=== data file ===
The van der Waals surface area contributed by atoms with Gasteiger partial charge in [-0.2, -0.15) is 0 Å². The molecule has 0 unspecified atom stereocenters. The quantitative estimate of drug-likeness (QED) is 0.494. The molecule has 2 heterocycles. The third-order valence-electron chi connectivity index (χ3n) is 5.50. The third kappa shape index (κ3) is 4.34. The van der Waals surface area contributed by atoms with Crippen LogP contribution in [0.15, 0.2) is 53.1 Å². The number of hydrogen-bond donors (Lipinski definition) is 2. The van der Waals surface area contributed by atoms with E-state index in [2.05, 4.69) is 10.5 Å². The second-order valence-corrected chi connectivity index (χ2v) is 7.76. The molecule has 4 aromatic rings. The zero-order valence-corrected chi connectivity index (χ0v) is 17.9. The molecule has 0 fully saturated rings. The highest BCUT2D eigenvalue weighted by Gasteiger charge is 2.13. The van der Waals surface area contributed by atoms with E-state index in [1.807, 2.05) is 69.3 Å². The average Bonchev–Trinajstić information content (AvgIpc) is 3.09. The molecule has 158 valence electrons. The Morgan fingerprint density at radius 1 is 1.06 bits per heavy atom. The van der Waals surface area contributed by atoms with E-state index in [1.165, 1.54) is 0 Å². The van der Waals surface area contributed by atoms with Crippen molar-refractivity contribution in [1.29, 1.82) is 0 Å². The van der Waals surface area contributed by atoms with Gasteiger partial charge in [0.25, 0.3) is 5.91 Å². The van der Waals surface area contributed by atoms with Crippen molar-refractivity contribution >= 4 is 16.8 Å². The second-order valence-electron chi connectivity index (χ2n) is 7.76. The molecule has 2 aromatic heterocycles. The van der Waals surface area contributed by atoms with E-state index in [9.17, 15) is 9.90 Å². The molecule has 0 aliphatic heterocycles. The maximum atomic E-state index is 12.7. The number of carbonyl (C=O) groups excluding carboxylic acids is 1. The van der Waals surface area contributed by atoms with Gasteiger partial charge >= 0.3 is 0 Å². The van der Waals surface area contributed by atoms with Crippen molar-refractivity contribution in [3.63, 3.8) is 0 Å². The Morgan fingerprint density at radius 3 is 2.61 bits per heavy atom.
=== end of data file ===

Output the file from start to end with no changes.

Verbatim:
The van der Waals surface area contributed by atoms with Gasteiger partial charge in [-0.2, -0.15) is 0 Å². The molecule has 0 unspecified atom stereocenters. The quantitative estimate of drug-likeness (QED) is 0.494. The molecule has 2 heterocycles. The third-order valence-electron chi connectivity index (χ3n) is 5.50. The third kappa shape index (κ3) is 4.34. The van der Waals surface area contributed by atoms with Crippen LogP contribution in [0.15, 0.2) is 53.1 Å². The number of hydrogen-bond donors (Lipinski definition) is 2. The van der Waals surface area contributed by atoms with E-state index in [2.05, 4.69) is 10.5 Å². The second-order valence-corrected chi connectivity index (χ2v) is 7.76. The molecule has 4 aromatic rings. The zero-order valence-corrected chi connectivity index (χ0v) is 17.9. The molecule has 0 fully saturated rings. The highest BCUT2D eigenvalue weighted by Gasteiger charge is 2.13. The van der Waals surface area contributed by atoms with E-state index in [1.807, 2.05) is 69.3 Å². The average Bonchev–Trinajstić information content (AvgIpc) is 3.09. The molecule has 158 valence electrons. The Morgan fingerprint density at radius 1 is 1.06 bits per heavy atom. The van der Waals surface area contributed by atoms with E-state index in [1.165, 1.54) is 0 Å². The van der Waals surface area contributed by atoms with Crippen molar-refractivity contribution in [1.29, 1.82) is 0 Å². The van der Waals surface area contributed by atoms with Gasteiger partial charge in [0.25, 0.3) is 5.91 Å². The van der Waals surface area contributed by atoms with Crippen molar-refractivity contribution >= 4 is 16.8 Å². The second-order valence-electron chi connectivity index (χ2n) is 7.76. The molecule has 2 aromatic heterocycles. The van der Waals surface area contributed by atoms with E-state index in [9.17, 15) is 9.90 Å². The molecule has 0 aliphatic heterocycles. The maximum atomic E-state index is 12.7. The number of carbonyl (C=O) groups excluding carboxylic acids is 1. The van der Waals surface area contributed by atoms with Gasteiger partial charge >= 0.3 is 0 Å². The van der Waals surface area contributed by atoms with Crippen molar-refractivity contribution in [3.63, 3.8) is 0 Å². The Morgan fingerprint density at radius 3 is 2.61 bits per heavy atom.